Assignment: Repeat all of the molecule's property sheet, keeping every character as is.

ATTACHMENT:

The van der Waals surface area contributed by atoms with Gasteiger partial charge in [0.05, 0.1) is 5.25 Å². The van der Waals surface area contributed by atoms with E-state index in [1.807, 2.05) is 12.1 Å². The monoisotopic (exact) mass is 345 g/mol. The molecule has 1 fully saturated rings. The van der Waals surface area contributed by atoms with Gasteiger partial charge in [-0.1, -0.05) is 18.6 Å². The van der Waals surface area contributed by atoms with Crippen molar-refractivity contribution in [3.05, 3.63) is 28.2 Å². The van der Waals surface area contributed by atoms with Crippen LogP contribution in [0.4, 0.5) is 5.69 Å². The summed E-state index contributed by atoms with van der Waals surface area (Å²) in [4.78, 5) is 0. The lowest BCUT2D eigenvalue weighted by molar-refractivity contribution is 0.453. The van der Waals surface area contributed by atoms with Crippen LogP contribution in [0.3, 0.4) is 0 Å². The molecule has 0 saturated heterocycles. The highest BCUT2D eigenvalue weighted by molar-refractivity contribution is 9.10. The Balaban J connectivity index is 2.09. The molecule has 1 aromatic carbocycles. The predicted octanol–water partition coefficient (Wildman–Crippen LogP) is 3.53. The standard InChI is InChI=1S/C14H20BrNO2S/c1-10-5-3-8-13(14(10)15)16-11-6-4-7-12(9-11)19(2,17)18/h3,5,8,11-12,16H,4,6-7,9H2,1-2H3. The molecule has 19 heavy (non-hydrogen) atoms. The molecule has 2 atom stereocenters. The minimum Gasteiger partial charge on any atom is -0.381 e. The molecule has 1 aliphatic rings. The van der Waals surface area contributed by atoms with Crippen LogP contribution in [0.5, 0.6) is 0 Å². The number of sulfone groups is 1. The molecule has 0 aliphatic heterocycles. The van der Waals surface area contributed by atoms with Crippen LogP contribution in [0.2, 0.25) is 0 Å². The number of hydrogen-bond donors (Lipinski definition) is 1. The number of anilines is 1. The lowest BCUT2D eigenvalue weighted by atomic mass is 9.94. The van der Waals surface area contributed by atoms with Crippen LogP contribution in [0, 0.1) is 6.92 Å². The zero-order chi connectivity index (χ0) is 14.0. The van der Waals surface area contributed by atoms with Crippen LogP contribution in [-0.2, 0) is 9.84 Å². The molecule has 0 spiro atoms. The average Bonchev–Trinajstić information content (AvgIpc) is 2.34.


The van der Waals surface area contributed by atoms with Gasteiger partial charge in [0.05, 0.1) is 5.25 Å². The van der Waals surface area contributed by atoms with E-state index in [1.807, 2.05) is 12.1 Å². The monoisotopic (exact) mass is 345 g/mol. The molecule has 1 fully saturated rings. The van der Waals surface area contributed by atoms with Gasteiger partial charge in [-0.1, -0.05) is 18.6 Å². The van der Waals surface area contributed by atoms with Crippen molar-refractivity contribution in [3.05, 3.63) is 28.2 Å². The van der Waals surface area contributed by atoms with Crippen LogP contribution in [0.4, 0.5) is 5.69 Å². The summed E-state index contributed by atoms with van der Waals surface area (Å²) in [4.78, 5) is 0. The lowest BCUT2D eigenvalue weighted by molar-refractivity contribution is 0.453. The van der Waals surface area contributed by atoms with Crippen LogP contribution in [0.3, 0.4) is 0 Å². The molecule has 0 saturated heterocycles. The highest BCUT2D eigenvalue weighted by molar-refractivity contribution is 9.10. The Balaban J connectivity index is 2.09. The molecule has 1 aromatic carbocycles. The predicted octanol–water partition coefficient (Wildman–Crippen LogP) is 3.53. The standard InChI is InChI=1S/C14H20BrNO2S/c1-10-5-3-8-13(14(10)15)16-11-6-4-7-12(9-11)19(2,17)18/h3,5,8,11-12,16H,4,6-7,9H2,1-2H3. The molecule has 19 heavy (non-hydrogen) atoms. The molecule has 2 atom stereocenters. The minimum Gasteiger partial charge on any atom is -0.381 e. The molecule has 1 aliphatic rings. The van der Waals surface area contributed by atoms with Crippen LogP contribution in [0.5, 0.6) is 0 Å². The number of sulfone groups is 1. The molecule has 0 aliphatic heterocycles. The van der Waals surface area contributed by atoms with Crippen LogP contribution in [0.2, 0.25) is 0 Å². The number of hydrogen-bond donors (Lipinski definition) is 1. The number of anilines is 1. The lowest BCUT2D eigenvalue weighted by atomic mass is 9.94. The van der Waals surface area contributed by atoms with Crippen LogP contribution in [0, 0.1) is 6.92 Å². The zero-order chi connectivity index (χ0) is 14.0. The van der Waals surface area contributed by atoms with Crippen LogP contribution in [-0.2, 0) is 9.84 Å². The molecule has 0 spiro atoms. The average Bonchev–Trinajstić information content (AvgIpc) is 2.34.